Heart disease is affected by a number of individual behaviors and environmental issues, but it is also affected by genetic factors, family history, and even cultural influences as well. This can be determined by examining the family histories of those suffering from heart problems and by analyzing statistics across different cultural groupings. Some people are simply prone to cardiovascular diseases, and one of the reasons is their family or cultural background.
Among the cardiovascular diseases to be considered are high blood pressure, coronary heart disease, stroke, rheumatic fever and consequent heart disease, congenital cardiovascular defects, and congestive heart failure. Some 60 million American shave one or more types of this disease, and this means one in five females and one in three males. Cardiovascular disease claims some 953,000 lives per years, and this constitutes 41.2 percent of all deaths. Since 1900, CVD has been the number one killer in the United States every year except in 1918 when the influenza outbreak killed more. Death rates from CVD have in fact been climbing ("Cardiovascular Diseases").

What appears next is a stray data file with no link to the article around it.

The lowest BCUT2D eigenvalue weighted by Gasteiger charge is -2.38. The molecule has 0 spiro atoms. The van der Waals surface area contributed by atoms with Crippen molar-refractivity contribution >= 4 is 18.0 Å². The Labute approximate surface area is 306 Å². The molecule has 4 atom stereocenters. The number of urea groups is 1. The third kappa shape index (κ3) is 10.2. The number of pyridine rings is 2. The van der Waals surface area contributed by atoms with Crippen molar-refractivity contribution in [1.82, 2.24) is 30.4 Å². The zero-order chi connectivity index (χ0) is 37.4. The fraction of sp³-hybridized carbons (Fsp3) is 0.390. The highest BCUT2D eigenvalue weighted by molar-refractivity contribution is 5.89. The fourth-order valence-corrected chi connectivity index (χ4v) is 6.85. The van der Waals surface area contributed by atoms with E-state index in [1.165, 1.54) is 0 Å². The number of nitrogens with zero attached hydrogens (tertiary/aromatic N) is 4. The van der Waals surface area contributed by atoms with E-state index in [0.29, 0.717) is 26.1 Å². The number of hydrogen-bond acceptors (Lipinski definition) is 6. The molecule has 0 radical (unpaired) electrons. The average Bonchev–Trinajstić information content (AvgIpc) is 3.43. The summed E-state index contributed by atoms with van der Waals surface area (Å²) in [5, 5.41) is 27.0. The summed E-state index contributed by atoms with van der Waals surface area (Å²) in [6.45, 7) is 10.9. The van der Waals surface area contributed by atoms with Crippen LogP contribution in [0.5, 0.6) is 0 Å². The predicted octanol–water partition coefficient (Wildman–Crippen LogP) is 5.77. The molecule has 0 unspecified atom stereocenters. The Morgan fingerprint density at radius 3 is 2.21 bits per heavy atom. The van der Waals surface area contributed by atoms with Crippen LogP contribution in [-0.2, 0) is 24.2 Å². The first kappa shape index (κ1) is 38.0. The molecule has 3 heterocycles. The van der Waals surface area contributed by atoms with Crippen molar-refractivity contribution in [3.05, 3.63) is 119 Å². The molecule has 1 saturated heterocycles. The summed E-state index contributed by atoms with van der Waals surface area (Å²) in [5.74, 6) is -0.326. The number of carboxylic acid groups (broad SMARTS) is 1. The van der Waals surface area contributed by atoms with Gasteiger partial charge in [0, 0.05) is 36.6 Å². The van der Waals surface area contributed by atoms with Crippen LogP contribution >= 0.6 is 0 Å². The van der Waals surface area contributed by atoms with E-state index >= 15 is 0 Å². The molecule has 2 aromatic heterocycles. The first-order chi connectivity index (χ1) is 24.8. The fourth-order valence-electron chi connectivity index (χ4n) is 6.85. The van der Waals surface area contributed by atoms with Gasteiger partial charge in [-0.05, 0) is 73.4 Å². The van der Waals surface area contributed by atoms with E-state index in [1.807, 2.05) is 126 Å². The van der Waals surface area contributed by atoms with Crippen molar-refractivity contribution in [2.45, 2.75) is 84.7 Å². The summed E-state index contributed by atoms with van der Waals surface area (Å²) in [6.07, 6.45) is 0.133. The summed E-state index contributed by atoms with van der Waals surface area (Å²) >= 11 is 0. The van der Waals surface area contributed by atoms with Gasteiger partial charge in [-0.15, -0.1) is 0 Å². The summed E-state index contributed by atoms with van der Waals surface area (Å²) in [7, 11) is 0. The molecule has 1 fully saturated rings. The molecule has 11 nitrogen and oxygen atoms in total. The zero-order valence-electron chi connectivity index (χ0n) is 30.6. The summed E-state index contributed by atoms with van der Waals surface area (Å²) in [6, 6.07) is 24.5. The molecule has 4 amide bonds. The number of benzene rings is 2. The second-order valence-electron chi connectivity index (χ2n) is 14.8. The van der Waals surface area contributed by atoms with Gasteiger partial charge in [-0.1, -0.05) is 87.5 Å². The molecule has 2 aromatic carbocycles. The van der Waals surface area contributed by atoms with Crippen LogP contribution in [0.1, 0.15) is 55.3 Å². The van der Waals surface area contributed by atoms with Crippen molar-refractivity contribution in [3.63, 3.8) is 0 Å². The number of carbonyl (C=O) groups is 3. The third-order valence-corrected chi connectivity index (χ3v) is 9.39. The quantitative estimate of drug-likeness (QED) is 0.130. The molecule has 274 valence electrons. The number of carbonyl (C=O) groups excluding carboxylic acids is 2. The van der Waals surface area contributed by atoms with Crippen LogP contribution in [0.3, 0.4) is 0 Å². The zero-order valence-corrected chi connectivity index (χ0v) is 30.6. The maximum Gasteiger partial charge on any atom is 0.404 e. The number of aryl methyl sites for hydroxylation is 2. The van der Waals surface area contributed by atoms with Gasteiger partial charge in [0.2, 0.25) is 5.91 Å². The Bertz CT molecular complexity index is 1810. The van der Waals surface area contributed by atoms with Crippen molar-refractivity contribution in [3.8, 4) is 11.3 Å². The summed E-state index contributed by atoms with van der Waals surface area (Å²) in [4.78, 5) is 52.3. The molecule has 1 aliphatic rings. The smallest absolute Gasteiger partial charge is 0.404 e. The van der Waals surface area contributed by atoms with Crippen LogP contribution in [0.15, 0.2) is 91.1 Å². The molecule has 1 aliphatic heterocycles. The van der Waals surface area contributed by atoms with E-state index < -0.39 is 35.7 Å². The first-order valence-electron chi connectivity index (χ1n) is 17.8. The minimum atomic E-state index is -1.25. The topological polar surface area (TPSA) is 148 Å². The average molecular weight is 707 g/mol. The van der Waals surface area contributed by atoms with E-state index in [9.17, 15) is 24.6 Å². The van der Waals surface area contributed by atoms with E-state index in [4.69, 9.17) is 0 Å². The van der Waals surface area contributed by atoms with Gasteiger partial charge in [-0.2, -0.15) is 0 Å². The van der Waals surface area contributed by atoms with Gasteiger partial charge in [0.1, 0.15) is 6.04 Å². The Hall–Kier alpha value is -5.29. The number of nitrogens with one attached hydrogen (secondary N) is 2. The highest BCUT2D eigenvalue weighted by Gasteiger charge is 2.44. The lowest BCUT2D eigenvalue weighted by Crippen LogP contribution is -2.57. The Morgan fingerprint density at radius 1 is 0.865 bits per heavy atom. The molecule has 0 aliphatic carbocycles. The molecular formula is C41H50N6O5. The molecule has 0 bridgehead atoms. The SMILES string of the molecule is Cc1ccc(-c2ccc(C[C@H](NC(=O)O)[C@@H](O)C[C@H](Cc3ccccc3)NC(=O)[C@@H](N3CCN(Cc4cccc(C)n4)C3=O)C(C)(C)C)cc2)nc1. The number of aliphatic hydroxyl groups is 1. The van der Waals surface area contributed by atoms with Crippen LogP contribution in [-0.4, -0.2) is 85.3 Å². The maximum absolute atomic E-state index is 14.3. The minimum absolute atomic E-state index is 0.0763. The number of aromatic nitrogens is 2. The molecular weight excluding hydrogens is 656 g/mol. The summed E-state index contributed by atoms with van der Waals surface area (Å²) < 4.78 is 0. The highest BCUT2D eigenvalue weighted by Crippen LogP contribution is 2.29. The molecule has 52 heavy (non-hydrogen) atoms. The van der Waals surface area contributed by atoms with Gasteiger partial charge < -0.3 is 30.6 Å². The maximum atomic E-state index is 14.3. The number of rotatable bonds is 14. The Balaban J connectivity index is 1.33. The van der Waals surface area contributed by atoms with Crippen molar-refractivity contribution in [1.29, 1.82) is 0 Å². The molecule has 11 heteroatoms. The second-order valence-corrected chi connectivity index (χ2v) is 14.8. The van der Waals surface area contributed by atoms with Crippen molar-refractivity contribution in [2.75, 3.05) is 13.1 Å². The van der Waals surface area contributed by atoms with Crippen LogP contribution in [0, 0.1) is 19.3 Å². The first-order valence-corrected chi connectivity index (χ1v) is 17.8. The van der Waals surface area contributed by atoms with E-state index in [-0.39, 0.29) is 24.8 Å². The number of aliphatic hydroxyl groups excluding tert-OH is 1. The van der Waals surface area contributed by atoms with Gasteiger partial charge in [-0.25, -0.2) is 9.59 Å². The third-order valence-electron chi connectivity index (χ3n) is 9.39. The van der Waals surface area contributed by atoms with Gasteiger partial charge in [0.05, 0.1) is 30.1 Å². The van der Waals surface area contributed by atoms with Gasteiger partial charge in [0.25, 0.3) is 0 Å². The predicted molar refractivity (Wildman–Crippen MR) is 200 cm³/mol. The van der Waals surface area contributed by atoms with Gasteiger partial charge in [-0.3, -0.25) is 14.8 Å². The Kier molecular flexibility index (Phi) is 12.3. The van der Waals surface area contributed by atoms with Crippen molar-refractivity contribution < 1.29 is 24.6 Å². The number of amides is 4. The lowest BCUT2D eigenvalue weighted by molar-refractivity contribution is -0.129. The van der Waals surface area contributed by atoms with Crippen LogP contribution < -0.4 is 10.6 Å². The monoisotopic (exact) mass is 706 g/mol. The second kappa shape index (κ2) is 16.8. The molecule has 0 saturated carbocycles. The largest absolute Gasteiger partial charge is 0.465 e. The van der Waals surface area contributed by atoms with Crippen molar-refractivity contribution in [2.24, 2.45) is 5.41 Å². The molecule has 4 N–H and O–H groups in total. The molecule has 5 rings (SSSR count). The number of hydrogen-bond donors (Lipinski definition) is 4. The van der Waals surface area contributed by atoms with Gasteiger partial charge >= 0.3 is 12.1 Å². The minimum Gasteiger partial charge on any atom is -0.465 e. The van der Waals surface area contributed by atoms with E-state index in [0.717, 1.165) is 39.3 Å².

There are variations in the incidence of CVD among different ethnic and racial groups and in the severity of the problem when it does emerge. The problem also runs in some families, of course, and may show a genetic predisposition toward heart disease among certain people. The influence of race and ethnic background on these family groups may also be strong.
White Americans constitute the main group in this country and so can serve as the base against which to measure variations. The various forms of cardiovascular disease stood as the major cause of death in this group in 1996 by almost double the next major cause, cancer, with 35.5 percent of all deaths attributable to cardiovascular disease. Coronary artery disease has been associated with several risk factors--heredity, age, sex, hypertensio